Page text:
Grand Canyon University Denied Nonprofit Status By U.S. Department Of Education
STEVE GOLDSTEIN: Phoenix based Grand Canyon University was handed a surprise this week when the U.S. Department of Education decided not to recognize the for-profit GCU as nonprofit. Expectations were that with the Trump administration's focus on deregulation, GCU wouldn't have any difficulty in getting the status change approved. With me to talk about this development is Paul Fain, news editor for Inside Higher Ed. Paul, just how significant is this for GCU and the broader higher education landscape?
PAUL FAIN: It's a big decision. It's a big surprise, and it has reverberations well beyond Grand Canyon, which on its own is one of the biggest universities in the country. So anything that matters to Grand Canyon matters to higher education more broadly. But just the question of what is a nonprofit and what is a for-profit in higher education is a tough one, and it's getting harder. The boundaries are blurrier, and it's very politicized. So this is very big news.
GOLDSTEIN: Are there a couple of things that you're seeing, that you think, "Well all right, these are questions they need to answer and maybe these can be answered," and a couple that might be a little bit harder to answer, I mean, for any for-profit versus nonprofit?
FAIN: It's very hard to know what a nonprofit and what a for-profit is. The lines blur a bunch. You've got large nonprofit colleges that have for-profit subsidiaries, including Arizona State, frankly. That's a public university that has for-profit subsidiaries. Grand Canyon — very different structure — a publicly traded company with a separate, spun-off nonprofit university. Purdue University, a big public, buying Kaplan University, which is a for-profit. So the lines are getting harder to see. And federal and state regulators and accreditors are struggling to set guidelines on what works.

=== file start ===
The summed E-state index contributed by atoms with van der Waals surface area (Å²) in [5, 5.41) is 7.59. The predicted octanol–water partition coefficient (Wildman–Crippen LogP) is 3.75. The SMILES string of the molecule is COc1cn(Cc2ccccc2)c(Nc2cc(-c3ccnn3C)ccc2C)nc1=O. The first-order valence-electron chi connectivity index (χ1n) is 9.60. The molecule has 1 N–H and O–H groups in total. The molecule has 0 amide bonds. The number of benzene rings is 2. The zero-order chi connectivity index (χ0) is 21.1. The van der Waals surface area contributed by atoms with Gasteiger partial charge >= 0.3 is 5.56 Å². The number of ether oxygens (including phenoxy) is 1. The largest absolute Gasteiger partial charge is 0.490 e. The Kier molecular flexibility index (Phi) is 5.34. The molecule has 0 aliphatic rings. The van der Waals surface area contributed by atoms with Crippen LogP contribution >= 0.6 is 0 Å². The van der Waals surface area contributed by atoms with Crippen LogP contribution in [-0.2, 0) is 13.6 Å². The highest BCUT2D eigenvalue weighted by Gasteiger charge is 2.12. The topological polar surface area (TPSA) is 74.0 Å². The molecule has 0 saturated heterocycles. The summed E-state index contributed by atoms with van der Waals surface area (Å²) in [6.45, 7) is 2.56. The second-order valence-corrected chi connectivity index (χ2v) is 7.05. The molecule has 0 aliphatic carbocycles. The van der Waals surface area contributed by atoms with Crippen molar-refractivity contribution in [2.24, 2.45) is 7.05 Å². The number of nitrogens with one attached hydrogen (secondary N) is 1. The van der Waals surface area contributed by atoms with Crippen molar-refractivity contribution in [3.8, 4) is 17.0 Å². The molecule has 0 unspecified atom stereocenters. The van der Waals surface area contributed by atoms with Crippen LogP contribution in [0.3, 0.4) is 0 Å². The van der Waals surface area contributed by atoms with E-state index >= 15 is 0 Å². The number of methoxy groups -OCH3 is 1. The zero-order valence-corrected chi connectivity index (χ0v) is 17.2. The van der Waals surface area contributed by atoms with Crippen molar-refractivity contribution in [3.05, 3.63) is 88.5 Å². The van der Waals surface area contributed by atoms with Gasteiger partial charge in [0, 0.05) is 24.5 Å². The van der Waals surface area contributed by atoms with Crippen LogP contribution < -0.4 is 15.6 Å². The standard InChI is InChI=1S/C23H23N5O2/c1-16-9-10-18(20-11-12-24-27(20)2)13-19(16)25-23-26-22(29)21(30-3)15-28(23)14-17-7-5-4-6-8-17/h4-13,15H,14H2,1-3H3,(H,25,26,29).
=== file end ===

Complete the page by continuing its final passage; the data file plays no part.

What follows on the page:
GOLDSTEIN: There was a comment by Brian Mueller of Grand Canyon talking about that when he had an earnings call, he had only found out an hour or so earlier, I think is what he said, when it came to the Department of Education situation. Do you think this was as surprising to GCU as it was to the other experts you talked to?
FAIN: Yes, I do think this was a big surprise to Grand Canyon. The Trump administration has been very deregulation oriented in higher education. I think a bunch of folks felt like for the big for-profit colleges like Grand Canyon, it saw advantages in becoming a nonprofit — from a PR standpoint, but also you can do different things. You can take donations. You're technically a public charity. You can do research. You can participate in the NCAA in different ways, which, as you know, Grand Canyon is a Division 1 athletics program now. So there were a lot of advantages to doing this. And I think folks thought that the Trump administration would be favorable to making the change. They've been favorable on similar models. They've approved the Purdue and Kaplan arrangement, Purdue being a public university, Kaplan being a for-profit. So yeah, I think an hour before I call finding out that this administration, which tends to be favorable on deregulation, said, "No, actually you're a for-profit" — it must have been pretty surprising.
GOLDSTEIN: And you mentioned PR. Let me ask about perception. To what extent does this affect the perception of Grand Canyon? Do you think it will hurt them in any way that those who were not directly involved in for-profit education or otherwise will notice? Will the general public be affected by this? Would students be affected? What do you think?